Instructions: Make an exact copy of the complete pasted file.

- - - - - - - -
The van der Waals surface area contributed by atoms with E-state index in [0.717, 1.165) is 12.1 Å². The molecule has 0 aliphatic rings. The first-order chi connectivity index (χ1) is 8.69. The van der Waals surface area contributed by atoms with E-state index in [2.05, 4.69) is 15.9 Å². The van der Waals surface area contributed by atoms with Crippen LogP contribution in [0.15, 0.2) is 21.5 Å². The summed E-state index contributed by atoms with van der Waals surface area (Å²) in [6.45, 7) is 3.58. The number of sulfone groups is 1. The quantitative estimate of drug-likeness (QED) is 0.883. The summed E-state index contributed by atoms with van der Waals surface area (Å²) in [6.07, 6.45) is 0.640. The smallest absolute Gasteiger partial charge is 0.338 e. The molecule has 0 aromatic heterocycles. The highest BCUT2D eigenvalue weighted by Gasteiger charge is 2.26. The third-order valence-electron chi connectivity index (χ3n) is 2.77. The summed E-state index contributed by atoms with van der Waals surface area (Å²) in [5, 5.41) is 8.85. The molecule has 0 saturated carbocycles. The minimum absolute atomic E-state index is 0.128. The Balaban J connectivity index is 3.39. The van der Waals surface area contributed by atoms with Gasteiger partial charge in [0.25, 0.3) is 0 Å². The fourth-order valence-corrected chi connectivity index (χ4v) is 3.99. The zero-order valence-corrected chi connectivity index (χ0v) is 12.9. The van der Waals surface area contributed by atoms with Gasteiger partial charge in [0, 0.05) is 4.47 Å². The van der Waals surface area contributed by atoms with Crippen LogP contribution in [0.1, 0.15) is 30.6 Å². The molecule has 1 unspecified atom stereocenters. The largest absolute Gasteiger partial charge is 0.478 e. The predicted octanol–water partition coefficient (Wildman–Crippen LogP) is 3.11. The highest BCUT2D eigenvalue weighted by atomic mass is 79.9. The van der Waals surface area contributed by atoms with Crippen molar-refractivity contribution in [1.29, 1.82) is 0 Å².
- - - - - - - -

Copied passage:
The van der Waals surface area contributed by atoms with E-state index in [0.717, 1.165) is 12.1 Å². The molecule has 0 aliphatic rings. The first-order chi connectivity index (χ1) is 8.69. The van der Waals surface area contributed by atoms with E-state index in [2.05, 4.69) is 15.9 Å². The van der Waals surface area contributed by atoms with Crippen LogP contribution in [0.15, 0.2) is 21.5 Å². The summed E-state index contributed by atoms with van der Waals surface area (Å²) in [6.45, 7) is 3.58. The number of sulfone groups is 1. The quantitative estimate of drug-likeness (QED) is 0.883. The summed E-state index contributed by atoms with van der Waals surface area (Å²) in [6.07, 6.45) is 0.640. The smallest absolute Gasteiger partial charge is 0.338 e. The molecule has 0 aromatic heterocycles. The highest BCUT2D eigenvalue weighted by Gasteiger charge is 2.26. The third-order valence-electron chi connectivity index (χ3n) is 2.77. The summed E-state index contributed by atoms with van der Waals surface area (Å²) in [5, 5.41) is 8.85. The molecule has 0 saturated carbocycles. The minimum absolute atomic E-state index is 0.128. The Balaban J connectivity index is 3.39. The van der Waals surface area contributed by atoms with Gasteiger partial charge in [0.25, 0.3) is 0 Å². The fourth-order valence-corrected chi connectivity index (χ4v) is 3.99. The zero-order valence-corrected chi connectivity index (χ0v) is 12.9. The van der Waals surface area contributed by atoms with Gasteiger partial charge in [0, 0.05) is 4.47 Å². The van der Waals surface area contributed by atoms with Crippen LogP contribution in [0.1, 0.15) is 30.6 Å². The molecule has 1 unspecified atom stereocenters. The largest absolute Gasteiger partial charge is 0.478 e. The predicted octanol–water partition coefficient (Wildman–Crippen LogP) is 3.11. The highest BCUT2D eigenvalue weighted by atomic mass is 79.9. The van der Waals surface area contributed by atoms with Crippen molar-refractivity contribution in [1.29, 1.82) is 0 Å².